Jean-Paul Bavard: Which is not to imply, nor infer, that there are not many other possible inspirations for artists to choose from. Antonin Dvorak’s Allegro Molto in his Symphony Number 5 in F Major was inspired by his annoyance with his physician’s cold hands. As the brilliant Oscar Wilde once cleverly observed, “Who hasn’t been there?” But there are countless examples of artistic inspiration from the mundane, such as the work of Jackson Pollock, of course. Or even the abandoned fingerpaintings that Carl Jung spent six weeks on!
(Jean-Paul laughs uproariously for seven seconds)
Jean-Paul Bavard: I am surprised by your stoicism, monsieur Beck. Surely, you’ve been influenced by the works of Jung?
Beck: Neil? Yeah, I just was on the H.O.R.D.E. tour with him for six months.
(Jean-Paul laughs uproariously for four seconds)
Jean-Paul Bavard: Ah, the subtlety of your humor. It is such a pity that it escapes the less observant and educated listener. This is always the way, is it not? Still, there is nothing subtle about your use of technology in your pre-millennial music of the 1990s. You are quite unabashed in your cybercomputer sampling of post-Reagan American Cultural Signifier Iconography. This approach has been criticized in the past as being “Neo-McLuhan,” “ersatz nihilism,” and “lame.” What is your response?
Jean-Paul Bavard: A sensitive subject, no doubt. Let us change to a different subjet, then. If your music were a cigar, which cigar would it be? And which Supermodel would be smoking it on the cover of Details?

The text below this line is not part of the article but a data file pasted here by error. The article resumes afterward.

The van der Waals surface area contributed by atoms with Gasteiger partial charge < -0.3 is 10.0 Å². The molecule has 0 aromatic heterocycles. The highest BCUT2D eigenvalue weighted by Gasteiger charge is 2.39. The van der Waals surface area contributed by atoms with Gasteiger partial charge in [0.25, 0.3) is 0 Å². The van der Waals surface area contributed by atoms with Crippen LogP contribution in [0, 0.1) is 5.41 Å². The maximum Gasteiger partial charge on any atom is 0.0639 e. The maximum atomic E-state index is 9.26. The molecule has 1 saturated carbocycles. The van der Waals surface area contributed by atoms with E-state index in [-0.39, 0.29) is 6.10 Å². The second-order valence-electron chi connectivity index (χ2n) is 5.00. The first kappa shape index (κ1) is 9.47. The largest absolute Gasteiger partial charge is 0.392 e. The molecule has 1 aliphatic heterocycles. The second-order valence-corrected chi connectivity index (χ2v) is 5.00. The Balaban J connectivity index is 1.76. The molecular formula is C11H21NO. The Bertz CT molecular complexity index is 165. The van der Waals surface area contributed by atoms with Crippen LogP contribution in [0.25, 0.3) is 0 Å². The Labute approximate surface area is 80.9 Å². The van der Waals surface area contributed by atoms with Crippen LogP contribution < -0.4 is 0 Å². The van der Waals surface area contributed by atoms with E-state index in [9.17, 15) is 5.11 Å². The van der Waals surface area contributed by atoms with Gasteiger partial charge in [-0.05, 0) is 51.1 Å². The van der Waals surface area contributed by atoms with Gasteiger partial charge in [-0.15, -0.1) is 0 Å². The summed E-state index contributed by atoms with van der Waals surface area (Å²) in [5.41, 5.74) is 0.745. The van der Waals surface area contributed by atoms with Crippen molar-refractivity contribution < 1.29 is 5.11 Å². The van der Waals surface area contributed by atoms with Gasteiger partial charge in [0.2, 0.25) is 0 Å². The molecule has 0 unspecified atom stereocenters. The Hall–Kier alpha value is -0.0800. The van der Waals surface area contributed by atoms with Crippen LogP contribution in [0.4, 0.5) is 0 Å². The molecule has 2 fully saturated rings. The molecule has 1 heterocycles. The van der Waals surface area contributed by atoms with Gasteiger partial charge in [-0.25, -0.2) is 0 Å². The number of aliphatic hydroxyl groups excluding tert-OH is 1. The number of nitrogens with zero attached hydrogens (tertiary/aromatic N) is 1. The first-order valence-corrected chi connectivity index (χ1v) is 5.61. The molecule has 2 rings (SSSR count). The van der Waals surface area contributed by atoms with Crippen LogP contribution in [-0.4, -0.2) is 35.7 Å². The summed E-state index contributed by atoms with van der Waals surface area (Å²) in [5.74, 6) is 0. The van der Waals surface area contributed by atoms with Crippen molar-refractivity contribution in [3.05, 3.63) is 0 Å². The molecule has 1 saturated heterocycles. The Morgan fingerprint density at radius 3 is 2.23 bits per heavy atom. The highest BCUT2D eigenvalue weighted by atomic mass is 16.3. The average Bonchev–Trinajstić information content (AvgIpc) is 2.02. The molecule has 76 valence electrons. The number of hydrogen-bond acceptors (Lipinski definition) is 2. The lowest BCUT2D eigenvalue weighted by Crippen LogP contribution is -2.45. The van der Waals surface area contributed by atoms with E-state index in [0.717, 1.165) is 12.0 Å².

Beck: A cigar?
Jean-Paul Bavard: Not to bog down in unnecessary minutiae. Rather than a cigar, perhaps you would prefer the metaphor of TV sitcoms to describe your oeuvre. Would you say you, as an artiste, are more Step By Step, or My Two Dads?
Beck: Um, well… probably more like…
Jean-Paul Bavard: Ah, Hogan’s Heroes. Of course. Oh, the irony. Needless to say, irony is quite gigantic in your work, and all important art of the last decade. One is inclined to query where the irony stops and where the sincerity begins, if in fact you care to draw lines between the two at all. Of course, it is not your job, as a Genius artist, to draw such distinctions. Still, contemporary rock superstars from Uriah Heep to Sting have grappled with such topics in overlong art rock concept albums for quatre decades now. Then again, there always seems to be une Foghat pour every Jethro Tull, so to speak. You yourself sometimes seem to endeavor to bridge this gap. Why?
Beck: Huh? Jethro Tull?
Jean-Paul Bavard: True, sincerity and sarcasm are one and the same, frequently, despite what dictionaries may say. A great artist, much like a brilliant critic, must focus on the art, not on arbitrary rules of form, structure, meaning, or syntax. As le soft drink advertisemente says, rules are made to be broken. Do I look fat to you?